To read and listen to poetry. My father took me to those gatherings. I didn’t understand, far from it, all the poetry I heard in those days, and many lines have left my memory. But those lines by Rumi, oh my God. A whole world opened in front of me.

And Rumi became my companion for life. My companion of exile. So in exile I read his poetry, I listened to the reed, listened to the reed again and again and said those poems aloud. I wrote my PhD thesis and two books on his works. I translated many of his poems.

It is said that Rumi’s work is an ocean from which shore no traveler returns. I can definitely bear witness to that. What does the poet mean with this magnificent prologue? “Listen to this reed.” What does he want us to listen to? He evokes the pain of exile,

Of being separated from where you belong and those you love. And he insists that his song is the song of all exiles. He invites all of us to accompany him on the return journey on the wings of poetry, through the song of the reed flute. And indeed, his poetry is sheer music.

Like the reed flute it tells and it whispers to the soul a forgotten story. Rumi himself had fled his native town in today’s Afghanistan when he was very young because of the Mongol’s threat. He left his homeland as a child, never to return.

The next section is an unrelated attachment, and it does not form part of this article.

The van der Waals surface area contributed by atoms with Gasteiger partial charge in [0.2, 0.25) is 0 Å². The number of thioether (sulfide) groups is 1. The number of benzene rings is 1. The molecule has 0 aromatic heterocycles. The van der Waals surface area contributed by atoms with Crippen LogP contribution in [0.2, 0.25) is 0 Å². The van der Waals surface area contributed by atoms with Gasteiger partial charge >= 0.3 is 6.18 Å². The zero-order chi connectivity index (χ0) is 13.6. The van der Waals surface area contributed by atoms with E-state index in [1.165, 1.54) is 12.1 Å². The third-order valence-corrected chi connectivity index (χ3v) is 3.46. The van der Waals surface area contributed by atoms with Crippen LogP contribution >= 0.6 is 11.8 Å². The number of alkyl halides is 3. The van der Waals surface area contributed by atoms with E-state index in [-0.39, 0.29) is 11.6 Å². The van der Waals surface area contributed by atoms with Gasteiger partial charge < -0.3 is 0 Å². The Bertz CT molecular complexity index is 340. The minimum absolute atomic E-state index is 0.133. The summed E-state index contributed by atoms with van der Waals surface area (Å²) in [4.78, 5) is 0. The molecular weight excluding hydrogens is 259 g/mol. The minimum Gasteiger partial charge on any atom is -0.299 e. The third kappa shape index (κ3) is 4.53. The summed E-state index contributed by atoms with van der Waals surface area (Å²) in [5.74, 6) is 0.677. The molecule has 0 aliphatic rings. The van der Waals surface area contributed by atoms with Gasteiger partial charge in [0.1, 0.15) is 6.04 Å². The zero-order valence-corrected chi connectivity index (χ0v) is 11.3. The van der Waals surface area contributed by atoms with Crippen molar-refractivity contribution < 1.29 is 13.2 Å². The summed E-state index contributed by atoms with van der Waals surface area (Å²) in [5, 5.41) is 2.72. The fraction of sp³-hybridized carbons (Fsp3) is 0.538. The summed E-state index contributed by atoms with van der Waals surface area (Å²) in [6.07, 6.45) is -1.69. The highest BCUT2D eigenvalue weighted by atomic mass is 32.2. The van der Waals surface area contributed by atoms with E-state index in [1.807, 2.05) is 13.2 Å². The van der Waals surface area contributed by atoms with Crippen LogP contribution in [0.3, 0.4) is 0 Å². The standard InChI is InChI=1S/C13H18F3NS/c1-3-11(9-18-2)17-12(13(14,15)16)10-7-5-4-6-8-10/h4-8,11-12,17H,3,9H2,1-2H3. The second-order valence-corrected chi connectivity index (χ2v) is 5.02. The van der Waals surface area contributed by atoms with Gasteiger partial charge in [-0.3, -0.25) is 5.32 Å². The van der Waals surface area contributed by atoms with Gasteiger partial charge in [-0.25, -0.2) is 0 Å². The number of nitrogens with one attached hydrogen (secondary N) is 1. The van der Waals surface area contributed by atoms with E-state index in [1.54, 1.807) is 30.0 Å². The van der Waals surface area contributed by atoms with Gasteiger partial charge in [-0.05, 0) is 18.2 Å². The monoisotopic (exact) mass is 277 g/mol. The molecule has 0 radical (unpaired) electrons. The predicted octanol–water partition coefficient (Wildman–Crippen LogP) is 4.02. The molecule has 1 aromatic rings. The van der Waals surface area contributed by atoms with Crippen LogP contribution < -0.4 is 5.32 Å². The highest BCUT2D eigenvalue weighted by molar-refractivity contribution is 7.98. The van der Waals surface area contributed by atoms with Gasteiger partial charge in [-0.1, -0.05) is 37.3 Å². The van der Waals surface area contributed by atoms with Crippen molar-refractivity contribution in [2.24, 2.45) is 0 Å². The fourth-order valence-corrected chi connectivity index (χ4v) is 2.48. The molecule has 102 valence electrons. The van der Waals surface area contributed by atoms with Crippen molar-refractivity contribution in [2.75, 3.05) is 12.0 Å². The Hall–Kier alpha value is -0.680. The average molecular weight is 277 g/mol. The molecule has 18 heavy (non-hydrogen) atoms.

He had wandered from town to town until he took refuge in Anatolia. There, in that foreign land, he kept reading Persian poetry, he kept to his mother tongue, and he taught it to his own children. One day he met Shams of Tabriz in Konya,

That city in which Rumi had become a very respectable preacher and a spiritual guide. Shams initiated Rumi to mystical music and dance, and above all, to the religion of love. With him, Rumi lived a series of bewildering experiences that illuminated him and awakened him to his true self.

With Shams, Rumi became a poet. About this inner transmutation, he says, “I was dead, alive I became. I was tears. Laughter I became. The rain of love came upon me, and my joy eternal became.” Through his lyric poetry, through the innumerable stories he tells, Rumi points not only to his own individual experience, but he reminds us of our situation in life. Whoever we are, wherever we live, we are in exile. Because as celestial souls, we belong to another world,

To a lost paradise to which we shall return, provided we have developed our spiritual awareness and our humanity. Through the beauty of his words, Rumi makes us feel all the prism of human emotions. He makes us taste earthly desires and celestial hopes as all real poetry should do.

And over and over again, he returns to the centrality of love as every real poet should do. And that is why we need the poets. To remember who we are and where we belong. Poetry has the power to transmute reality into something rich and meaningful. To me, it was life-saving.

When we look at the world, at the inhumanity of humanity sometimes, how not to feel in exile, indeed? How not to cry on “Love’s Labour’s Lost?” How not to be desperate and disoriented? Poetry can help us through the darkness of times. As do all the arts if they are spiritually oriented. So reading,

Rendering, writing, reciting poetry is a therapy. It connects us with what is most essential in life, and that is why it should be cherished. Thank you.

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Video “A Meditation on Rumi and the Power of Poetry | Leili Anvar | TED” was uploaded on 03/04/2024 to Youtube Channel TED